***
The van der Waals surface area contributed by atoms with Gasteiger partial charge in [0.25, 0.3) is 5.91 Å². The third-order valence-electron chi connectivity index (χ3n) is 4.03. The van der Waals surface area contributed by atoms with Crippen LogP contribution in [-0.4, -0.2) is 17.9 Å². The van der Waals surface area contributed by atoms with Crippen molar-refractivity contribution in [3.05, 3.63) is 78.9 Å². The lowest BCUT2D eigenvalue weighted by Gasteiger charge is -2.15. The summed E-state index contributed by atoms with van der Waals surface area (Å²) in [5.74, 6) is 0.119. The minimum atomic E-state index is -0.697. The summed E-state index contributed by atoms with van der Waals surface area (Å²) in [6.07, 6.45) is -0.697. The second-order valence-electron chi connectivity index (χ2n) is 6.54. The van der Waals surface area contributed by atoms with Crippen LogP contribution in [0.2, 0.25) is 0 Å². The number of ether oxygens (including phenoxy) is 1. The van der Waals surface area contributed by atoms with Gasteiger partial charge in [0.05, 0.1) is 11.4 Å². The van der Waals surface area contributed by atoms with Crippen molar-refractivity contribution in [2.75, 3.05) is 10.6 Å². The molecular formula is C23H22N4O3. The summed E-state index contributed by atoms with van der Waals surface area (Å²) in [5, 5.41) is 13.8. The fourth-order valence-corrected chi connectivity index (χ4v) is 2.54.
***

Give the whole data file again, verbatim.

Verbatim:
The van der Waals surface area contributed by atoms with Gasteiger partial charge in [0.25, 0.3) is 5.91 Å². The third-order valence-electron chi connectivity index (χ3n) is 4.03. The van der Waals surface area contributed by atoms with Crippen LogP contribution in [-0.4, -0.2) is 17.9 Å². The van der Waals surface area contributed by atoms with Crippen molar-refractivity contribution in [3.05, 3.63) is 78.9 Å². The lowest BCUT2D eigenvalue weighted by Gasteiger charge is -2.15. The summed E-state index contributed by atoms with van der Waals surface area (Å²) in [5.74, 6) is 0.119. The minimum atomic E-state index is -0.697. The summed E-state index contributed by atoms with van der Waals surface area (Å²) in [6.07, 6.45) is -0.697. The second-order valence-electron chi connectivity index (χ2n) is 6.54. The van der Waals surface area contributed by atoms with Crippen LogP contribution in [0.2, 0.25) is 0 Å². The number of ether oxygens (including phenoxy) is 1. The van der Waals surface area contributed by atoms with Gasteiger partial charge in [0.05, 0.1) is 11.4 Å². The van der Waals surface area contributed by atoms with Crippen molar-refractivity contribution in [2.75, 3.05) is 10.6 Å². The molecular formula is C23H22N4O3. The summed E-state index contributed by atoms with van der Waals surface area (Å²) in [5, 5.41) is 13.8. The fourth-order valence-corrected chi connectivity index (χ4v) is 2.54.